The theory of spontaneous order, then, is concerned with those ‘natural processes’ which are not the product of reason or intention. The classic example is the free market economy in which the co-ordination of the aims and purposes of countless actors, who cannot know the aims and purposes of more than a handful of their fellow-citizens, is achieved by the mechanism of prices. A change in the price of a commodity is simply a signal which feeds back information into the system enabling actors to ‘automatically’ produce that spontaneous co-ordination which appears to be the product of an omniscient mind. The repeated crises in dirigiste systems are in essence crises of information since the abolition of the market leaves the central planner bereft of that economic knowledge which is required for harmony. There is no greater example of the hubris of the constructivist than in this failure to envisage order in a natural process (which is not of a directly physical kind). As Hayek says in “Principles of a Liberal Social Order”:


Much of the opposition to a system of freedom under general laws arises from the inability to conceive of an effective co-ordination of human activities without deliberate organization by a commanding intelligence. One of the achievements of economic theory has been to explain how such a mutual adjustment of the spontaneous activities of individuals is brought about by the market, provided that there is a known delimitation of the sphere of control of each individual.[4]


Spontaneous Order & ‘Law’


Following on from this account of reason to explain spontaneous orders is a related account of ‘law.’ There are terminological problems here because theorists of spontaneous order do not always use the term ‘natural law’ to describe those general rules that govern a free society precisely because the phrase has, as we have already observed, rationalistic overtones. The ‘natural’ law of spontaneous order theory refers to regularities in the social world brought about by men generating and adapting those rules appropriate to their circumstances. Thus law properly so-called is neither (1) the dictate of pure reason in which the structure of a legal order is designed independently of experience, nor is it (2) the positive law of, say, the Command School in which all law is deliberately created by an act of will. The theory of spontaneous order claims that in both deductivist natural law and positive law, legal structures are likely to be less regularized and more arbitrary and capricious. This capriciousness arises precisely because, to the extent that these legal structures ignore existing legal orders, they depend on a supermind both taking account of all possible human circumstances and devising appropriate rules from first principles. Rules appropriate for a spontaneous order, by contrast, are more likely to be discovered than deliberately created.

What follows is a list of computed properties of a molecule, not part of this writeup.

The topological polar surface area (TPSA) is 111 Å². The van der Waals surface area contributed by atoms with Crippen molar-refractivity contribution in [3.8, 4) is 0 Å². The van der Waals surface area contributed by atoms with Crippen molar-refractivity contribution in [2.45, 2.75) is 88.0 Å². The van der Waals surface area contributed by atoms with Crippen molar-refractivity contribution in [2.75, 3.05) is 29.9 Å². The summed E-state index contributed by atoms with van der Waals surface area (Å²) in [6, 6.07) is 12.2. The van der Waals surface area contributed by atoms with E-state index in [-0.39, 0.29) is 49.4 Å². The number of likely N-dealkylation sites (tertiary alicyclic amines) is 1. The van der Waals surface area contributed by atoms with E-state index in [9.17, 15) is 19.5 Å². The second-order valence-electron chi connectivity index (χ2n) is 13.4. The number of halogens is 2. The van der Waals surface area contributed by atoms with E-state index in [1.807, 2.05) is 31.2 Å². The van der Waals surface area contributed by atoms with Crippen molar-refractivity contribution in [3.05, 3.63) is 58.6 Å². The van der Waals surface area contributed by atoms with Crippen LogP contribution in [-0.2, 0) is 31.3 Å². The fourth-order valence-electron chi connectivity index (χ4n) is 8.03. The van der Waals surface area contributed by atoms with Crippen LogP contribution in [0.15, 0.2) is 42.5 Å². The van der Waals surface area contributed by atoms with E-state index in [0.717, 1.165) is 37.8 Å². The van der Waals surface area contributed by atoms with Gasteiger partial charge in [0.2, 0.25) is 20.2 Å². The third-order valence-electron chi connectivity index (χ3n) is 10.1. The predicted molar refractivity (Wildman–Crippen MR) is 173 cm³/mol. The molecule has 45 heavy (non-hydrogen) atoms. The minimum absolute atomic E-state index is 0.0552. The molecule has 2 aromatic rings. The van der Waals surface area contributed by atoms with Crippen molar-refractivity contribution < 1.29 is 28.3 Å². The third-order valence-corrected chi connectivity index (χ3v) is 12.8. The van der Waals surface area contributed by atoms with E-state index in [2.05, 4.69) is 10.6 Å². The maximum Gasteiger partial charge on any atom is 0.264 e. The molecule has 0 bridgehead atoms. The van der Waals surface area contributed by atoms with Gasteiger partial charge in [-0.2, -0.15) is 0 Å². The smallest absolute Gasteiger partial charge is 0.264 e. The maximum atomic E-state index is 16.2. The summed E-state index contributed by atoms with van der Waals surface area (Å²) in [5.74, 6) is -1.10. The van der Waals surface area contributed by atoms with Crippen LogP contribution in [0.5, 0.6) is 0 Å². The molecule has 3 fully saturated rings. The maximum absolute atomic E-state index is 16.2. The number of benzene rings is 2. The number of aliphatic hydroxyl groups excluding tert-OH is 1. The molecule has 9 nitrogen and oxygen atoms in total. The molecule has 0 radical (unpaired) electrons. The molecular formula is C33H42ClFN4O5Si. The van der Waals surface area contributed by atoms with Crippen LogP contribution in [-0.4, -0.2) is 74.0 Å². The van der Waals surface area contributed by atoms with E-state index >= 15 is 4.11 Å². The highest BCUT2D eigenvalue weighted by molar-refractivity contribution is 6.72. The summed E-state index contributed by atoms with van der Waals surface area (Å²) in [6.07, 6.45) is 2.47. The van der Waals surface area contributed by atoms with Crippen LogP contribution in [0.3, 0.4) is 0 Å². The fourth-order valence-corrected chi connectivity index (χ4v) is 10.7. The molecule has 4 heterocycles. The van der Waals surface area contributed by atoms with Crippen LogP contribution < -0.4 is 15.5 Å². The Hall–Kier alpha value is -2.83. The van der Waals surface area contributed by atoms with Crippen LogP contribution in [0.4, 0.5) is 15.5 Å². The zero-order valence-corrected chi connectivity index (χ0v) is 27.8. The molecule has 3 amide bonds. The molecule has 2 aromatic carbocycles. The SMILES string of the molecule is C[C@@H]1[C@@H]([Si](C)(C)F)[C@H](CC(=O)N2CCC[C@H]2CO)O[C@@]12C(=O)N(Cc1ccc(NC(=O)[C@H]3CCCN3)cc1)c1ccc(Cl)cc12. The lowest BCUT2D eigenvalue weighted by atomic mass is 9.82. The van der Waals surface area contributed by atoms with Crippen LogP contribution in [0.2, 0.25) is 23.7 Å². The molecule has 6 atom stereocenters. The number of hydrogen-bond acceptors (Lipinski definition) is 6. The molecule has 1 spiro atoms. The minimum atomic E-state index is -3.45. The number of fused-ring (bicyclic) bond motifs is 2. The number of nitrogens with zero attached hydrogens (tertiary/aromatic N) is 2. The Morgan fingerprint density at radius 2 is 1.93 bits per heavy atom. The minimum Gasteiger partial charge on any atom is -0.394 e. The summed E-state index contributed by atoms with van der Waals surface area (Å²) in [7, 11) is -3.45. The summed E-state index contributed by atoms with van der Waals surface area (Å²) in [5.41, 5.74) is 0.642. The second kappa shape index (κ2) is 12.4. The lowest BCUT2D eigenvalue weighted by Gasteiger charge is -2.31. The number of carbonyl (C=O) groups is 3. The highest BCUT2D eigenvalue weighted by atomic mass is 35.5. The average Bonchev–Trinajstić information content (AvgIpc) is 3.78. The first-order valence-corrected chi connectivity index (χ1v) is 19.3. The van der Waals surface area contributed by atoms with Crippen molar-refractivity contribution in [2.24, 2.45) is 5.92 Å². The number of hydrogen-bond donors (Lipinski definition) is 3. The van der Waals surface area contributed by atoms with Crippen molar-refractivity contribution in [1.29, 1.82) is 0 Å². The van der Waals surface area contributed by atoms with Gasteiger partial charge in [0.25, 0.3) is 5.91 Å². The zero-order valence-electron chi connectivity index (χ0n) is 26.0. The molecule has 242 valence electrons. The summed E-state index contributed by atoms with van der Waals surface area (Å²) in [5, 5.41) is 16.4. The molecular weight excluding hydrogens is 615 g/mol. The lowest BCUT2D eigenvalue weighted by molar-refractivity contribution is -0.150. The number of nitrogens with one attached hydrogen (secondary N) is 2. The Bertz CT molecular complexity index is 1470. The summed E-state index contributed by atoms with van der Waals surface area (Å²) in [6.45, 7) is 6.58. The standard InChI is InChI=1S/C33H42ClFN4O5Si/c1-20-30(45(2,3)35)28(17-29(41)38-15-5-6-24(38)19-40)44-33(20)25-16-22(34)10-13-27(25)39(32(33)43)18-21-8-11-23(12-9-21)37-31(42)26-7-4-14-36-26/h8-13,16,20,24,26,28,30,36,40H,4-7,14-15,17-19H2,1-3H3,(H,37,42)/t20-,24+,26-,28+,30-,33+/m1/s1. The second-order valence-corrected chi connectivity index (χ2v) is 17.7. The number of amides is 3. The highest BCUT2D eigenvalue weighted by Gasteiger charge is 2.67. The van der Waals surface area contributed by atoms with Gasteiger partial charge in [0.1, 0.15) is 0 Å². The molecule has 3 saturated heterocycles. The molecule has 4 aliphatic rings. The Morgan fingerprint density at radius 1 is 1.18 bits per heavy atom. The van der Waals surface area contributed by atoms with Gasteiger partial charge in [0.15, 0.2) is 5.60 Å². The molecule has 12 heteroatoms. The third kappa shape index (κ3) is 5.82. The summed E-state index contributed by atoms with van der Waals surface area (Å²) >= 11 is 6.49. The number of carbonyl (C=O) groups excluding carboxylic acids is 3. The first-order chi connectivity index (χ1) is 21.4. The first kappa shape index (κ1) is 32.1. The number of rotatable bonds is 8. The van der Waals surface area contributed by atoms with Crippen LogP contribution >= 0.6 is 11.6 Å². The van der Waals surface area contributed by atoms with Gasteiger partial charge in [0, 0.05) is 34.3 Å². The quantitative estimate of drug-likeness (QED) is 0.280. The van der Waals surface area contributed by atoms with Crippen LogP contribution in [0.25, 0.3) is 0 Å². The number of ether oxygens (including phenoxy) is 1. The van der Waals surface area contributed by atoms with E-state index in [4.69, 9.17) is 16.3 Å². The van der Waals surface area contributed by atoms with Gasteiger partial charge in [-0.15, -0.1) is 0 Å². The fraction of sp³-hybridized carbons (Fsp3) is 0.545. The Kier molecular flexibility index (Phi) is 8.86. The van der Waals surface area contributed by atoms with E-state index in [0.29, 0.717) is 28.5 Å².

There is, of course, implicit in all the writers in this tradition the notion of an ethical payoff: that is, we are likely to enjoy beneficial consequences by cultivating spontaneous, natural mechanisms and by treating the claims of an unaided reason with some skepticism. Well-being, in other words, is the product of a special kind of accident. This is a quasi-utilitarian argument used to counter the more conventional utilitarian thesis that the public good can be rationalistically summed up from the preferences of individuals and directly promoted by centralized positive law. The theory of spontaneous order claims that the very complexities of social affairs mean that such a rationalistic project is almost certain to be self-defeating, even if one could assume the existence of benevolent and well-intentioned legislators. As Adam Smith put it: “I have never known much good done by those who affected to trade for the public good.”[5]